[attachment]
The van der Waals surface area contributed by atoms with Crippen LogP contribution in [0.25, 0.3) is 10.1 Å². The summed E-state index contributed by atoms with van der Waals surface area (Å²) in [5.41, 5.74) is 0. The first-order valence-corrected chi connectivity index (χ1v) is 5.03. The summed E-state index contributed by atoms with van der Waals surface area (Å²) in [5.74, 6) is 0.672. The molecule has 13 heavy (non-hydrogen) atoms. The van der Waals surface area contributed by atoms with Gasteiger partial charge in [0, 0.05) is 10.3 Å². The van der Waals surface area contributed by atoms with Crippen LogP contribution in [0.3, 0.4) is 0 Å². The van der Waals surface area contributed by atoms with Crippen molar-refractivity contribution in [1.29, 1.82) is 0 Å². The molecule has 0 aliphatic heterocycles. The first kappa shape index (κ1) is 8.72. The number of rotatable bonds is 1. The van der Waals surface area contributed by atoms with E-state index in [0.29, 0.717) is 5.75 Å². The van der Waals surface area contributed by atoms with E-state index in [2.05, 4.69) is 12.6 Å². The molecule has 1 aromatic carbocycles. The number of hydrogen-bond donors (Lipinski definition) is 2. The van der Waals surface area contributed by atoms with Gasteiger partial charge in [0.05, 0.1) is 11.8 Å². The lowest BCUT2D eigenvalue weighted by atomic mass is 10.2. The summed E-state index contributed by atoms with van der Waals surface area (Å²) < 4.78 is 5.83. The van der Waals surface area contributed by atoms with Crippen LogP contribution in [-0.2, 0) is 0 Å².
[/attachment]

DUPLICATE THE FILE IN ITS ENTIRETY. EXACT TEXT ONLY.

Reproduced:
The van der Waals surface area contributed by atoms with Crippen LogP contribution in [0.25, 0.3) is 10.1 Å². The summed E-state index contributed by atoms with van der Waals surface area (Å²) in [5.41, 5.74) is 0. The first-order valence-corrected chi connectivity index (χ1v) is 5.03. The summed E-state index contributed by atoms with van der Waals surface area (Å²) in [5.74, 6) is 0.672. The molecule has 13 heavy (non-hydrogen) atoms. The van der Waals surface area contributed by atoms with Gasteiger partial charge in [0, 0.05) is 10.3 Å². The van der Waals surface area contributed by atoms with Crippen LogP contribution in [0.3, 0.4) is 0 Å². The van der Waals surface area contributed by atoms with Crippen molar-refractivity contribution in [1.29, 1.82) is 0 Å². The molecule has 0 aliphatic heterocycles. The first kappa shape index (κ1) is 8.72. The number of rotatable bonds is 1. The van der Waals surface area contributed by atoms with E-state index in [0.29, 0.717) is 5.75 Å². The van der Waals surface area contributed by atoms with E-state index in [2.05, 4.69) is 12.6 Å². The molecule has 1 aromatic carbocycles. The number of hydrogen-bond donors (Lipinski definition) is 2. The van der Waals surface area contributed by atoms with Gasteiger partial charge in [0.05, 0.1) is 11.8 Å². The lowest BCUT2D eigenvalue weighted by atomic mass is 10.2. The summed E-state index contributed by atoms with van der Waals surface area (Å²) < 4.78 is 5.83. The van der Waals surface area contributed by atoms with Crippen LogP contribution in [-0.2, 0) is 0 Å².